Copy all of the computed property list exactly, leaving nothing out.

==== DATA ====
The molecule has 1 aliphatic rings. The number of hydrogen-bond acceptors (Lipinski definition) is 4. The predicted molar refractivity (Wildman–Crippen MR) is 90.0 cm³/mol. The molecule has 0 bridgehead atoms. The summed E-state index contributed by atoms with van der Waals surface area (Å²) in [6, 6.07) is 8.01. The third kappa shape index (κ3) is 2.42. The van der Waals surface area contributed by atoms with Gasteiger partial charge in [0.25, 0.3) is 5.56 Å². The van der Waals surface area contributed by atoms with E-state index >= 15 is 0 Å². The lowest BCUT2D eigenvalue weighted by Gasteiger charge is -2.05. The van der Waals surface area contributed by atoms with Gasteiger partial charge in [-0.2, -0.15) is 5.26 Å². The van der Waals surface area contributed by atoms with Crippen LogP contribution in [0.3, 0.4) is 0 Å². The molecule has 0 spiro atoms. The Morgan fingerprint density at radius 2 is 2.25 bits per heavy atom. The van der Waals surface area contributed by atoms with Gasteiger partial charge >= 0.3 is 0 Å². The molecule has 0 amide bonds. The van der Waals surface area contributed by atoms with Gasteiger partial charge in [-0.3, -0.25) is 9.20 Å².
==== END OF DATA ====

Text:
The molecule has 1 aliphatic rings. The number of hydrogen-bond acceptors (Lipinski definition) is 4. The predicted molar refractivity (Wildman–Crippen MR) is 90.0 cm³/mol. The molecule has 0 bridgehead atoms. The summed E-state index contributed by atoms with van der Waals surface area (Å²) in [6, 6.07) is 8.01. The third kappa shape index (κ3) is 2.42. The van der Waals surface area contributed by atoms with Gasteiger partial charge in [0.25, 0.3) is 5.56 Å². The van der Waals surface area contributed by atoms with E-state index >= 15 is 0 Å². The lowest BCUT2D eigenvalue weighted by Gasteiger charge is -2.05. The van der Waals surface area contributed by atoms with Gasteiger partial charge in [-0.2, -0.15) is 5.26 Å². The van der Waals surface area contributed by atoms with Crippen LogP contribution in [0.3, 0.4) is 0 Å². The molecule has 0 spiro atoms. The Morgan fingerprint density at radius 2 is 2.25 bits per heavy atom. The van der Waals surface area contributed by atoms with Gasteiger partial charge >= 0.3 is 0 Å². The molecule has 0 amide bonds. The van der Waals surface area contributed by atoms with Gasteiger partial charge in [-0.3, -0.25) is 9.20 Å².